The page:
Who else plays a role in public policy?
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So, who else plays a role in public policy?
In a democracy like Canada, elected officials and politicians make policy, working with public servants to do so. But many others, like think tanks, lobbyists, the media, non-profits, public employees also play a role in informing, shaping, and implementing public policy. Action Canada Fellows share how they influenced policy in the following ways:
- Associations can engage decision-makers, such as elected officials, to address specific issues. They can provide their own research and ideas to advocate for policy changes.
- Non-profit organizations often build relationships with community members and learn about their needs and interests. They can then bring forward what they’ve learned about community needs to policymakers, often with the goal of obtaining tangible policy outcomes, such as funding for services.
- Business often employs lobbyists, who represent their interests to the government. They engage in proactive discussions, highlight the impact of legislation on business, and make recommendations for change.
- Media contribute to public policy bringing public attention to issues. This can prompt action from policymakers that might not have occurred without media attention.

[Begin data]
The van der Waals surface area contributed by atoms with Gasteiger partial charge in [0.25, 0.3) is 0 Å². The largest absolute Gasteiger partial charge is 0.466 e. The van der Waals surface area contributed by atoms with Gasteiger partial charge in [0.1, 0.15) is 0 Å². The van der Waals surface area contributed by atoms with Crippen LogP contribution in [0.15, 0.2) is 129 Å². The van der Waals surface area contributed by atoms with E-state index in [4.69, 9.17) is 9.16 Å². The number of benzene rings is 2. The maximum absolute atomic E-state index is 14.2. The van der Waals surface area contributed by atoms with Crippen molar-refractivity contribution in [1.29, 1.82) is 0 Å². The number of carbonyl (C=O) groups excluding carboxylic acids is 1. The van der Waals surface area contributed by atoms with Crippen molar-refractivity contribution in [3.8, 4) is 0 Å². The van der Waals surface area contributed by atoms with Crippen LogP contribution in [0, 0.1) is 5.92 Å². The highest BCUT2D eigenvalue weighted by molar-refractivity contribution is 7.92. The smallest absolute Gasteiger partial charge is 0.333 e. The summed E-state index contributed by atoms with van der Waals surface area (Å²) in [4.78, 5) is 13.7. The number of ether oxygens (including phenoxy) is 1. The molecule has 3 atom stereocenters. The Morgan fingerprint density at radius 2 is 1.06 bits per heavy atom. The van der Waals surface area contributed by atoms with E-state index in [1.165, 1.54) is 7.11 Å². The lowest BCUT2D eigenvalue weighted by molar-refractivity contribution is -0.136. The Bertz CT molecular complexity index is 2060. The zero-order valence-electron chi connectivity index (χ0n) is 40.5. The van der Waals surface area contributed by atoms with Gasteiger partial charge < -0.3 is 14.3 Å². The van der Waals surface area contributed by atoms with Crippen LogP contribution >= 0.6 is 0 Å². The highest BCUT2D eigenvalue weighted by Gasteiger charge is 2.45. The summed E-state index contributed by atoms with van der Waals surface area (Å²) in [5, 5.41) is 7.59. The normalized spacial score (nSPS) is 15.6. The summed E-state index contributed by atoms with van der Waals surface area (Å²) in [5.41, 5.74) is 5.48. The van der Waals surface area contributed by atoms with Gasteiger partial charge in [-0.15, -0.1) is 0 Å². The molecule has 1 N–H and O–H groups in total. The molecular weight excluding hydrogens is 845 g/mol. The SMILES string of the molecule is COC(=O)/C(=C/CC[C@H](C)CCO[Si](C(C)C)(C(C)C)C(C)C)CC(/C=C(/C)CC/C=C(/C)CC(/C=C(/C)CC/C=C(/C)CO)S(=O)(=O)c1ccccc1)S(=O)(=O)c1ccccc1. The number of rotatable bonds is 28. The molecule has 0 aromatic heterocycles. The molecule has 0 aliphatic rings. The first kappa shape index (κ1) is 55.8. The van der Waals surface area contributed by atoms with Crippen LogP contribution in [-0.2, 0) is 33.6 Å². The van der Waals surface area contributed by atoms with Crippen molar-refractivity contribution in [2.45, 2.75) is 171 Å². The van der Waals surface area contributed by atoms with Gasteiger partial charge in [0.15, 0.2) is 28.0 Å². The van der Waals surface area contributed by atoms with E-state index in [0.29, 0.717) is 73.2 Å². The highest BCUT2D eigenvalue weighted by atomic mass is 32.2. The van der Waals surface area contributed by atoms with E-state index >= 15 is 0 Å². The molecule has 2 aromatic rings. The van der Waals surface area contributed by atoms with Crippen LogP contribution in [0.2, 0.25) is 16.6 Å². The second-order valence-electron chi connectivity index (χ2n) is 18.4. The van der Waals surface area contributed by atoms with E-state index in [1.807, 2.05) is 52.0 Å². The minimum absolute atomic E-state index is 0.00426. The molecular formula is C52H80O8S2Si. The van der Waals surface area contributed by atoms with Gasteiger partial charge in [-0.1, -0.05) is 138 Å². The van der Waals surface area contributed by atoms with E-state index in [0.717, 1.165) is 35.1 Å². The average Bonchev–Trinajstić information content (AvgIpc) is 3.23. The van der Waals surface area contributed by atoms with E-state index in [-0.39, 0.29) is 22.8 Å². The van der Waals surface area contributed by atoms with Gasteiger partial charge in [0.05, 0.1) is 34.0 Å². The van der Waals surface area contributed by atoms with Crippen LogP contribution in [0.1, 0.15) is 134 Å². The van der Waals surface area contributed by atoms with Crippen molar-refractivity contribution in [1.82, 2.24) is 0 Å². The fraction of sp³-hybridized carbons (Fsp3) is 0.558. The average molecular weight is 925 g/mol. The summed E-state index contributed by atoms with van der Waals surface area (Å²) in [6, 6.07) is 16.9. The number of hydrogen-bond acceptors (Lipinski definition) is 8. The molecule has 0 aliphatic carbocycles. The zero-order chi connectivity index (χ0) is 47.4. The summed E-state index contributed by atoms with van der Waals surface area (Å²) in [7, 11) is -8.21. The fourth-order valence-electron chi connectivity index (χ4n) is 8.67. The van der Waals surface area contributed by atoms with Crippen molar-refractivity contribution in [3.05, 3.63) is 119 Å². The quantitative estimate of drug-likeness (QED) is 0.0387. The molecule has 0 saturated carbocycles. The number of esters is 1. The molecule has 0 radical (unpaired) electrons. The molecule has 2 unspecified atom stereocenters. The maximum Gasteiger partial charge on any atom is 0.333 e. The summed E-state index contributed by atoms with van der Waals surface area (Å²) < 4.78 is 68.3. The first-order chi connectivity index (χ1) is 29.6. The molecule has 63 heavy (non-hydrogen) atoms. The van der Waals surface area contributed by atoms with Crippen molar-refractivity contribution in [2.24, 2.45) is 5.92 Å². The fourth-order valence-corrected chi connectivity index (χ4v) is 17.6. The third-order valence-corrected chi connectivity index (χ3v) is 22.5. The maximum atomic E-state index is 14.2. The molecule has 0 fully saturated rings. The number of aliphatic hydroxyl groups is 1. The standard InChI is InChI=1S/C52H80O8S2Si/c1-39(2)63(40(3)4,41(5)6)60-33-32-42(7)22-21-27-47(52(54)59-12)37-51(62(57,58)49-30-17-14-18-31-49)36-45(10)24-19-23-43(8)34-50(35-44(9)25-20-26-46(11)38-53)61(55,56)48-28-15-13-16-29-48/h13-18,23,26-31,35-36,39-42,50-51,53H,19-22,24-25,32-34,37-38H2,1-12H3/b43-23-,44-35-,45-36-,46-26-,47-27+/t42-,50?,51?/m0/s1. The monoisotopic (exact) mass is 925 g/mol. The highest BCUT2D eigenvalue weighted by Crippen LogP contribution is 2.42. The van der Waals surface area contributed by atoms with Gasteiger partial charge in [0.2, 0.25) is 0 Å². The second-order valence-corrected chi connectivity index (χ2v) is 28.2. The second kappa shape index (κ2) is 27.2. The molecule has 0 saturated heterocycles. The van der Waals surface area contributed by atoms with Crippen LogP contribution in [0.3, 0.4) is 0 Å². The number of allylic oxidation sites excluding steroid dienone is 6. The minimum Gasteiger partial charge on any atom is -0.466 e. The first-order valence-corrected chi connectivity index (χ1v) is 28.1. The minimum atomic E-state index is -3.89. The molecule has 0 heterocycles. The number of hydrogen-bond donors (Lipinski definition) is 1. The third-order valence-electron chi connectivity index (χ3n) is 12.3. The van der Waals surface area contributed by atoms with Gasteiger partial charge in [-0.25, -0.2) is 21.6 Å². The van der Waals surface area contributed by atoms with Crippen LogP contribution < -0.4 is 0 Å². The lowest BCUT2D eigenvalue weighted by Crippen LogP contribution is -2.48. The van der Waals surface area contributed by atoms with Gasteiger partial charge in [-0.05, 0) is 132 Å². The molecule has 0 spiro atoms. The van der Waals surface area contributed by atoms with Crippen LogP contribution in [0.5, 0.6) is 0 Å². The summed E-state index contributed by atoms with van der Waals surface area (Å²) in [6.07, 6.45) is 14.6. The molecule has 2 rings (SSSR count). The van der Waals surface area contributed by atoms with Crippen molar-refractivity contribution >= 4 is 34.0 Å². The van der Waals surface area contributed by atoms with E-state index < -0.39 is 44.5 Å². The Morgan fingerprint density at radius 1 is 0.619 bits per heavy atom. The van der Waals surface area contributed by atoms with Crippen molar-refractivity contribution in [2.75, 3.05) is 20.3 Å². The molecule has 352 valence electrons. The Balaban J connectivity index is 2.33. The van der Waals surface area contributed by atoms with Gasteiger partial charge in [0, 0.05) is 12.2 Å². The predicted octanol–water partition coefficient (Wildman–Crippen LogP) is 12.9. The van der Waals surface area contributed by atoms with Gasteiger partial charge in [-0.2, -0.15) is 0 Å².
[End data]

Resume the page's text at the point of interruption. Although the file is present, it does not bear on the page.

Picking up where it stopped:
Fellows featured in this module
Paul is a strategist, urban planner and Executive Director at the Black Health Alliance.
Paul has spent the last decade designing interventions focused on improving outcomes for Black children, youth and families as it relates to: health and well-being, community violence, mental health and addictions, and the social service sector. His work is currently focused on social planning, health equity, and addressing the causes of neighbourhood distress and inequality.
Joey Coleman is an independent journalist practicing in Hamilton, Ontario. As Canada’s first locally crowdfunded journalist, he specializes in coverage of municipal politics, civic affairs, and the Ontario Land Tribunal. Previously, he covered post-secondary education nationally. Joey was a Southam Fellow at Massey College in the University of Toronto during the 2019/2020 academic year.
A former Crown Ward, Joey’s life path has informed his journalism and community involvement. He plans to use the skills he obtains during the Action Canada Fellowship to improve his understanding of policy-making processes and solutions being implemented across Canada to the challenges he covers as a local journalist.
At one time, Joey was a member of a competitive pinball league, once ranking among the top 1000 players in Canada. He is presently rated 43720th in the world by the International Flipper Pinball Association.
Joey lives in Downtown Hamilton, Ontario, where people joke that his usual seat at the farmers’ market is his real “office.”